Last week, the Fresco team visited Washington DC and participated in a dialog with members of the US Congress. It was organized by a trade organization we are members of: ACT, the App Association.
ACT represents more than 5,000 tech companies in the United States. They advocate to the US government for a competitive environment that inspires and rewards innovation. Some of the issues ACT has prioritized this year involve law enforcement’s lawful access to data, cybersecurity, broadband, Net Neutrality and STEM education. ACT publishes an annual “State of the App economy” report that outlines broadband access and the number of tech jobs and Computer Science graduates.
The Cloud Makes Things….Complicated
We were the only VCs at the event, so you may ask, why should we care about policy in Washington DC?
To give you an example, Fresco invested in a SaaS startup based in Europe with customers all around the world. They also have several employees and a physical office in the United States. Their data is stored on Amazon’s AWS servers globally.
If one of those customers is accused of a crime and law enforcement demands the customer’s data, the startup has some legal problems. If they just hand over the data, they may be in violation of their local and EU laws. If they don’t hand over the data, they may be in violation of US or the accused’s country laws.
Very quickly a small startup may need lawyers in three or four different countries in order to solve the issue. That can get expensive, real fast.
The CLOUD Act (Clarifying Lawful Overseas Use of Data Act) helps to solve this problem. Passed this year in the US Congress with the help of ACT, it states that law enforcement’s request for data housed in the United States must follow the due process for the country of the accused person’s citizenship. While it is not perfect and there are still many issues to iron out, by clarifying the rules, it will have immediate benefit to tech companies worldwide, drastically reducing the burden on startups.
“Sarbanes Oxley” for Data Privacy
The members of Congress and their staff are up to speed on most of the tech issues, however, they struggle to prioritize the issues important to our industry against the zillion of other things in front of them. That’s why we went to Washington DC to have a dialog. We visited several offices and had very deep conversations on the CLOUD act, cyber security, consumer privacy, broadband, and quantum computing (in regards to encryption). We were able to link the issues to the economy, national security, and most importantly-their districts.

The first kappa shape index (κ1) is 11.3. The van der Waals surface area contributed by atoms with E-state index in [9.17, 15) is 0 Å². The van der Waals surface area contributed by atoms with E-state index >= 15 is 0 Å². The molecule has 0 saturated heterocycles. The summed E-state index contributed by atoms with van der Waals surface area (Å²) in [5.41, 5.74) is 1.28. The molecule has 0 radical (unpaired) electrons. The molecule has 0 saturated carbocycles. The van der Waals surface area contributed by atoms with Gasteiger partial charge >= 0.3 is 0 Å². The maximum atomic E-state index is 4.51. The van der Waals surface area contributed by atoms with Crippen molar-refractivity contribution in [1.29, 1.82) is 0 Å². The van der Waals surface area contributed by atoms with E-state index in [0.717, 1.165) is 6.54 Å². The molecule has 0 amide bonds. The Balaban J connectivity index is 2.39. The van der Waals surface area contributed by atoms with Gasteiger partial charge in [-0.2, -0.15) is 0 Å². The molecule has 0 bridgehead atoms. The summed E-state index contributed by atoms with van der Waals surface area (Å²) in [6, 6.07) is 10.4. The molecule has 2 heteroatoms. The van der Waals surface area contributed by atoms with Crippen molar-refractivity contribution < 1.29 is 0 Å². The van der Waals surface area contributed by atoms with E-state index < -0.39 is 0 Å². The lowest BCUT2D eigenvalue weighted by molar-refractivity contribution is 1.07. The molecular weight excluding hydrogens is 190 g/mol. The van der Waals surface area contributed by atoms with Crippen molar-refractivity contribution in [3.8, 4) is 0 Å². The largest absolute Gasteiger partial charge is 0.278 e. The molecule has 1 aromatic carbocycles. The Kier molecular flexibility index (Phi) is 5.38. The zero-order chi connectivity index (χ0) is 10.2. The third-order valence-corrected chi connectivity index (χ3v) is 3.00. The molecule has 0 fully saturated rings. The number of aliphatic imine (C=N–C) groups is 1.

With the EU’s new General Data Protection Regulation (GDPR) about to go into effect there is a bill in front of Congress today that would take GDPR and push it one step further in the United States. It is basically “Sarbanes Oxley” for data privacy, creating a ton of new regulations, reporting, and legal requirements that would drastically increase the cost of doing a SaaS or consumer business. In addition, it would be illegal to store several types of data which could effectively kill the business models of Facebook, Google, and hundreds of other companies.
We were able to describe to members how this would effect the business of the companies in our portfolio as well as drastically reduce our future deal flow. We stressed how this would stifle innovation and the members clearly got the message. Several offices have already followed up with me and other members of the delegation. When this bill is up for debate, it will take into account all the concerns we brought up and the final bill will be very different-in part because of our dialog.
As a VC, it is our job to stay on top of all the new technology, demographic, and macroeconomic trends in order to to spot opportunities and invest in the best companies. We also have to be up to speed on everything in the startup ecosystem in order to give our portfolio companies the best advice. (Like advice on crypto and ICOs, for example.) Understanding the current regulatory and policy environment is now something we have to be up to speed on in order to best serve our investors and companies. I never thought going to Washington DC would be part of the job description of being a VC, however, it clearly is.